Cambodia’s river dolphins serve as a magnificent symbol of the Mekong River and its incredible biodiversity. The best place for anybody wanting to see this beautiful, elusive creature is a 190km stretch of the Mekong River between Kratie in Cambodia and Khone Falls near the border with Lao.
Although there is only a population of around 80 Irrawaddy Dolphins occupying this stretch of river, it remains the largest habitat anywhere in the world.
Irrawaddy Dolphin Facts
The Irrawaddy Dolphin is dark grey in colour with a pale underside and is a relatively small and shy species. It has small rounded dorsal fins and a rounded bowl-shaped head, reaching weights of up to 150 kilograms and lengths of 2.75 meters. The species normally live in groups of up to 6 individuals and is only one of 3 whale and dolphin species that occupies both fresh and marine water.
Irrawaddy Dolphins are excellent foragers, diving for 2 minute periods to find fish, crustaceans, and cephalopods. The life expectancy is approximately 30 years with females giving birth every 2-3 years. The calves have an impressive growth rate going from 12 kilograms at birth to over 35 kilograms in the first 7 months!
The Irrawaddy Dolphin has recently been identified as a flagship species for the conservation of the Mekong River in Cambodia. As a species, they personify the health of the river for other species because they require clean water, large stocks of prey species and unobtrusive human activity.
The result is that any drop in the Irrawaddy Dolphin population is quickly analyzed so the source of the problem can be identified before it affects the Irrawaddy Dolphin and the plethora of other species occupying the magnificent Mekong.
This is vital not just for the dolphins but also for the millions of Cambodians who depend on the Mekong for its water and fish protein. With these resources increasingly under threat from the rising human population, it is more important than ever that the Mekong River’s biodiversity is maintained through flagship species like the Irrawaddy Dolphin.
How to See Them
Many travellers wanting to see the Irrawaddy Dolphin will head to the town of Kratie (pronounced Kra-cheh) in Cambodia’s north-east. However, although the dolphin populations move around depending on the river water level, the best place to see them is 20 kilometres north of Kratie in the village of Kampi.
There are approximately 25-30 dolphins living in the river near Kampi and the village is considered sacred to Khmer people because of its dolphin population. You can jump in one of the boats for $8-9 per person or take a walk on the riverbank and spot them from land.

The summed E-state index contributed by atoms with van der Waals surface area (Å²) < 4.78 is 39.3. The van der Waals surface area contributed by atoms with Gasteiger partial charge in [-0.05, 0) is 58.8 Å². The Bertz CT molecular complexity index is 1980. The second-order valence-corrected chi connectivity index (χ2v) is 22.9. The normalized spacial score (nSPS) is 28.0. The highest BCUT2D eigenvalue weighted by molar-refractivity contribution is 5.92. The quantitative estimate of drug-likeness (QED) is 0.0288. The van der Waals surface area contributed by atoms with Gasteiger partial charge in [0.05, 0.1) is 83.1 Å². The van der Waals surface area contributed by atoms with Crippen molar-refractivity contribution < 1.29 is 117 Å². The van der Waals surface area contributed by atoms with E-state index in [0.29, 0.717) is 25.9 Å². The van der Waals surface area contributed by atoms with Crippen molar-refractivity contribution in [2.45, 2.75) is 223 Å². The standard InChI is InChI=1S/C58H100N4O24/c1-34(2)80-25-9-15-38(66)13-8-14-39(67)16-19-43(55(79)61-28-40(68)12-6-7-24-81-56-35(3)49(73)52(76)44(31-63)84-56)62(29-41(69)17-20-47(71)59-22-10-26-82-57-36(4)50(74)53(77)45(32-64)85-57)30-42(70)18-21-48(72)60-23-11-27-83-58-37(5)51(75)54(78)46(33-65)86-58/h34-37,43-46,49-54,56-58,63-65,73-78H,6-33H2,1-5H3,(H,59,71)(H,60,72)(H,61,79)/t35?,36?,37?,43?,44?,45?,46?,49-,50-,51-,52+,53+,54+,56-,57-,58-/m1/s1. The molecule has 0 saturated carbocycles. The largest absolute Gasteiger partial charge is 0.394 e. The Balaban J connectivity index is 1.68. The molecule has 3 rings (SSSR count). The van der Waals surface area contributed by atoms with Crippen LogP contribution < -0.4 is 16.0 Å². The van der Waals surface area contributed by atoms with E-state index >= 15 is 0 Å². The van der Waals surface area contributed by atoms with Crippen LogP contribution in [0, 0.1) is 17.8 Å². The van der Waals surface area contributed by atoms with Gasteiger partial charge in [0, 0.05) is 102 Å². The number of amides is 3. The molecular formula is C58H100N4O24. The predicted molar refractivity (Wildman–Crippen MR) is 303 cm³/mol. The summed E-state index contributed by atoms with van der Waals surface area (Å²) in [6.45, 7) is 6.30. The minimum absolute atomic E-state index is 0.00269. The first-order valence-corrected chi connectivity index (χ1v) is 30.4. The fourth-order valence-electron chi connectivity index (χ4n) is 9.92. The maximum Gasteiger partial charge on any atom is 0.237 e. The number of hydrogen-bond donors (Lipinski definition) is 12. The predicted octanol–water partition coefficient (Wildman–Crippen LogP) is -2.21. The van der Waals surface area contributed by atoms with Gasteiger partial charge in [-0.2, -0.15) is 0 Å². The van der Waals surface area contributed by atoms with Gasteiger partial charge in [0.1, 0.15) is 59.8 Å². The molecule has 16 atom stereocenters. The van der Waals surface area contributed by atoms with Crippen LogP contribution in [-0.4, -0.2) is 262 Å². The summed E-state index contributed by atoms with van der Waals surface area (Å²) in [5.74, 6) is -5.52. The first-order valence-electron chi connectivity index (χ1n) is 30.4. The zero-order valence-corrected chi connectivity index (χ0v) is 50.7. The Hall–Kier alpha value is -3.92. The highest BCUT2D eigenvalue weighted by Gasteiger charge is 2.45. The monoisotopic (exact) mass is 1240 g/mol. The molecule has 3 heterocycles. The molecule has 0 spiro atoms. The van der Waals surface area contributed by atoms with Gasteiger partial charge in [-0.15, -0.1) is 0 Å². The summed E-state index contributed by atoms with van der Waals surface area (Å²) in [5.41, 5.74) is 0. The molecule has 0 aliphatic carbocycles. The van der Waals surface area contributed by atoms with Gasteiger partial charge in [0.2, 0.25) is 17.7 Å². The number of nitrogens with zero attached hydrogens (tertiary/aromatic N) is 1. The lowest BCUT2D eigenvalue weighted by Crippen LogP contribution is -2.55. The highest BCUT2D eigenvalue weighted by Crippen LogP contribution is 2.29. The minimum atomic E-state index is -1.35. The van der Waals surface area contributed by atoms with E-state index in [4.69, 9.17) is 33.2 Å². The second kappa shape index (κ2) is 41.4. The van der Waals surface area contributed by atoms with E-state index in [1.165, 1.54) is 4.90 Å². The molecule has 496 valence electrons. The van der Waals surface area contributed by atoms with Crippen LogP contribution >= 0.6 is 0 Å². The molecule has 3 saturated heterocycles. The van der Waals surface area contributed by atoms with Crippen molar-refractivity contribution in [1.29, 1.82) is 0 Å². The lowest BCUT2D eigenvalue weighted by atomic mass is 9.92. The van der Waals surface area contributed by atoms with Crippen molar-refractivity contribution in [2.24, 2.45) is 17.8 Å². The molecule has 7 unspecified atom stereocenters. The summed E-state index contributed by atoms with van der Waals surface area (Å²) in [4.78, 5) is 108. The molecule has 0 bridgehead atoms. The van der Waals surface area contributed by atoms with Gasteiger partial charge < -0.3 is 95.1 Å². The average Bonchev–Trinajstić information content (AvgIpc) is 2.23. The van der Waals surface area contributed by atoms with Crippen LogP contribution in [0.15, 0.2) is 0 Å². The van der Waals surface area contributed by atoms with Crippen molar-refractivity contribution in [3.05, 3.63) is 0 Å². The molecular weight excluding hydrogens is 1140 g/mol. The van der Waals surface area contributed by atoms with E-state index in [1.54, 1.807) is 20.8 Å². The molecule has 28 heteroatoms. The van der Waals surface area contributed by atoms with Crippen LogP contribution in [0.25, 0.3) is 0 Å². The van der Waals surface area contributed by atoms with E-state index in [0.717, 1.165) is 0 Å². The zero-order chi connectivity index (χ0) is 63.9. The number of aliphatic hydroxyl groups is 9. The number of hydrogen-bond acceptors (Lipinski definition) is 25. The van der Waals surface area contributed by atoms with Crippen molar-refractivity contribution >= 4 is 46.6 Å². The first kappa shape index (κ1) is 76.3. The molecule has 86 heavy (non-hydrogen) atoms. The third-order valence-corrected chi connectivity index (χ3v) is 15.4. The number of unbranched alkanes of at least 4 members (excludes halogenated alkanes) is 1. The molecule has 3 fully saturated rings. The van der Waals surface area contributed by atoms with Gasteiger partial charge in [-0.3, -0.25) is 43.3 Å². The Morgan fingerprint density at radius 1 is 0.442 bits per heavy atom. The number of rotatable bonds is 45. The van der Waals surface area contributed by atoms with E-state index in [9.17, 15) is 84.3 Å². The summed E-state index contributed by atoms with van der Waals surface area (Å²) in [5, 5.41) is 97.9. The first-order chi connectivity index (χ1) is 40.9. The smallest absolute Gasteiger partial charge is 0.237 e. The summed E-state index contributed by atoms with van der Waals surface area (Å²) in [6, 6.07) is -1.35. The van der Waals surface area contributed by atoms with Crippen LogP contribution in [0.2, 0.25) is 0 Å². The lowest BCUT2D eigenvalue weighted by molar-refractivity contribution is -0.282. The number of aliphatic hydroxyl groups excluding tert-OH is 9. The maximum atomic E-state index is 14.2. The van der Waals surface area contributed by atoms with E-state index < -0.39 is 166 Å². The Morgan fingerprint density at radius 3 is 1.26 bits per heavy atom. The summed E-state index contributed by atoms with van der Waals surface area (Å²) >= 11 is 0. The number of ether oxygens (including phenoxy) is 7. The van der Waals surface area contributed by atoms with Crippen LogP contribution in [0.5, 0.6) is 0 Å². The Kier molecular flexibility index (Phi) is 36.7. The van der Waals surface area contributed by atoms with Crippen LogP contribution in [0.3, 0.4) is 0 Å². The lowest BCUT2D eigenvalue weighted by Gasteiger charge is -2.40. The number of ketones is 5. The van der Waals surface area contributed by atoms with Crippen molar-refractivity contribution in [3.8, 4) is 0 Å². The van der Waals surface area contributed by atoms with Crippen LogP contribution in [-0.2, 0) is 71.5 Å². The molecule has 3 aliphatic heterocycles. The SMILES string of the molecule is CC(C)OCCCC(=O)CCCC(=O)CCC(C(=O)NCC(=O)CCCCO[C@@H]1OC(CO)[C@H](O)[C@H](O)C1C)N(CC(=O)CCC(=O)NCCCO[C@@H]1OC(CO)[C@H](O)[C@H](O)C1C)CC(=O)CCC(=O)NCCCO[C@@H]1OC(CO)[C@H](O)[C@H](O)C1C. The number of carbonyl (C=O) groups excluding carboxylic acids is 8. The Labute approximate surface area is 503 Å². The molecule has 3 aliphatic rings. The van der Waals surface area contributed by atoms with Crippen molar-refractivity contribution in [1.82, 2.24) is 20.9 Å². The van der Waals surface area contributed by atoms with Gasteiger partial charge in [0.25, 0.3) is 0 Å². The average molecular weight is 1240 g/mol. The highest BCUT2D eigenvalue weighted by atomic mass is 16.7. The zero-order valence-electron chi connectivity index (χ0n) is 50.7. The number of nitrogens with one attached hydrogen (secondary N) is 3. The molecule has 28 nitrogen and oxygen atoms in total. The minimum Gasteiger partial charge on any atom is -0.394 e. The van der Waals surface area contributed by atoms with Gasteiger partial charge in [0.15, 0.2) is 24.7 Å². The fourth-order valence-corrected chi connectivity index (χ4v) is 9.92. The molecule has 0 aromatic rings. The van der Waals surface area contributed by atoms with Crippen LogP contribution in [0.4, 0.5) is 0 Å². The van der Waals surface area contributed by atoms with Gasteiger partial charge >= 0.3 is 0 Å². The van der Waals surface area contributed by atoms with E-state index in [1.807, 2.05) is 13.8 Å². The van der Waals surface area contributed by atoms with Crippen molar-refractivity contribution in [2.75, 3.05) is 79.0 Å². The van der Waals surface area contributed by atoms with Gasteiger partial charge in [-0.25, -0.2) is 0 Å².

If you take a boat, you will be taken about 200 meters out into the river where the captain will cut the engine and literally within minutes you will see crests breaking the water as the pods forage for food. It is recommended that you visit in the late afternoon when the dolphins are feeding most actively and the air is a little cooler. Kampi is a beautiful place to spend the day although if you are short on time the whole experience can take about 1 hour once you are there.
For those wanting to explore the area more, 2-3 kilometres beyond Kampi (about 35 kilometres from Kratie) is the town of Sambor. There is picturesque picnic area near the river, a 100-pillar pagoda and a turtle conservation centre, all worth a visit for the intrepid traveller.
On your way back to Kratie you can stop at the Sambok Pagoda for a fantastic sunset. The pagoda is built between two hills, Phnom Bro (Brother Mountain) and Phnom Srey (sister Mountain) and is home to a friendly population of nuns keen to practice their English with foreign travellers.
In recent years, with the financial help of tourists visiting the area and initiatives by conservation organisations such as WWF-Cambodia, the Irrawaddy Dolphin population has shown signs of increasing and recovering to even greater numbers.
For this reason, it is so important that visitors to Cambodia come and visit the area and see this beautiful elusive creature in its natural habitat. Without financial support, the local people are forced to fish the river with nets which inevitably leads to some dolphins getting caught.
With ever-increasing tourist numbers to Cambodia, more and more local people in the area are appreciating that they can earn an income from tourism, which signals a bright future for the majestic Irrawaddy Dolphin.